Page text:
Guest post from Patrick Howse
Patrick Howse began writing the poems in his collection, Shadow Cast By Mountains, while covering the Iraq War for the BBC.
War plays a central part in the book, but he is reluctant to describe himself as a “war poet”, and the poems are not restricted to descriptions of the conflict in Iraq.
“I regard the book as a single, extended narrative which tells the story of the world I was born into, my war experiences, how they changed me, and the world that emerged from the wreckage,” he says.
“The poems in the collection are almost all coloured by Iraq and other conflicts, and in that respect Edward Thomas has been a huge influence on me.”
Thomas was killed fighting in the First World War, but wrote only one poem that described events in the conflict.
“I would say that most of my poems are not ‘about’ the Iraq War,” Patrick says. “I’m not trying to be a war poet like Wilfred Owen, much as I admire him. I’m much more interested in the impacts of war on me and on the world around me than in just writing descriptions of the action.”
He also says the book can be read as a love story.
“It charts how I came to terms with my experiences, and how – when I was at my lowest point – I found a soulmate who helped me save myself.”
The collection is illustrated with Patrick’s own field sketches as well as 17 original paintings by his partner, the German artist Inge Schlaile, who paints under the work-name Schlinge.
John Simpson, the BBC’s World Affairs Editor, has written a foreword for the book.
“This kind of work in places like Baghdad takes its toll,” he says. “Patrick has found an elegant way of coping with the strain: he has turned it into poetry”.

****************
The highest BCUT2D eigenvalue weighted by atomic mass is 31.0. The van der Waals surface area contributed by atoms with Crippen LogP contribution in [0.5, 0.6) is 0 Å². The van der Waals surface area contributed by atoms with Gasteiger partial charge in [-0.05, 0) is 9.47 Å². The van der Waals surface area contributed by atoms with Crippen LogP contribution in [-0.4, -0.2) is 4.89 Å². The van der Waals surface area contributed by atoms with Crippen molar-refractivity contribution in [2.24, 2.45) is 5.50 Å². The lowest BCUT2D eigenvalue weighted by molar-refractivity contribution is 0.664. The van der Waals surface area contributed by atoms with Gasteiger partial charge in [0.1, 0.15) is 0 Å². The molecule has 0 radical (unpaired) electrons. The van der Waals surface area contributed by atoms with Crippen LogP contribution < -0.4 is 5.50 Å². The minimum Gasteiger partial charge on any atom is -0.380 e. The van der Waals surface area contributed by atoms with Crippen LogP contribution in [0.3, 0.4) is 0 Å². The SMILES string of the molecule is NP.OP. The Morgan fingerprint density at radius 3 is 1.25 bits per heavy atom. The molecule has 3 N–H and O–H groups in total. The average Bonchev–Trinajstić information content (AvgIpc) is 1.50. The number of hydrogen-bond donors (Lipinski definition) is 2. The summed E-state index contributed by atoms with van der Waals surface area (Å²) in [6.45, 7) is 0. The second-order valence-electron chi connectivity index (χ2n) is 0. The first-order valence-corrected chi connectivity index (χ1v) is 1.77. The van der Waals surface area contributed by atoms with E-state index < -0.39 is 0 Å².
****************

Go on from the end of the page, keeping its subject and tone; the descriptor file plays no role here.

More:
Readings in December 2017
If you’re in the UK, you can hear Patrick Howse reading from Shadow Cast by Mountains here:
4th December at 1900
London W1T 1JB
10th December at 1500
The Vinyl Head Cafe
16th December from 1500 to 1730
12-13 North Street
Shadow Cast By Mountains is published by Hayloft, and can be ordered here
About the author
Patrick Howse worked for the BBC for 25 years and began his career in Manchester. He then moved to London before covering conflicts in Northern Ireland and the Middle East. Between 2004 and 2009 he was bureau chief for the BBC in Baghdad. He now works as a writer, and trains conflict journalists from major international news organisations in Kent. You can see samples of his poetry here.
About the publisher
Hayloft is a small independent company and publishes books on a range of subjects, including history, mountaineering, poetry, humour, rural life, novels and memoirs. The company has won seven awards at the UK’s Lakeland Book of the Year competition. You can view their website here.
Hayloft logo used with permission.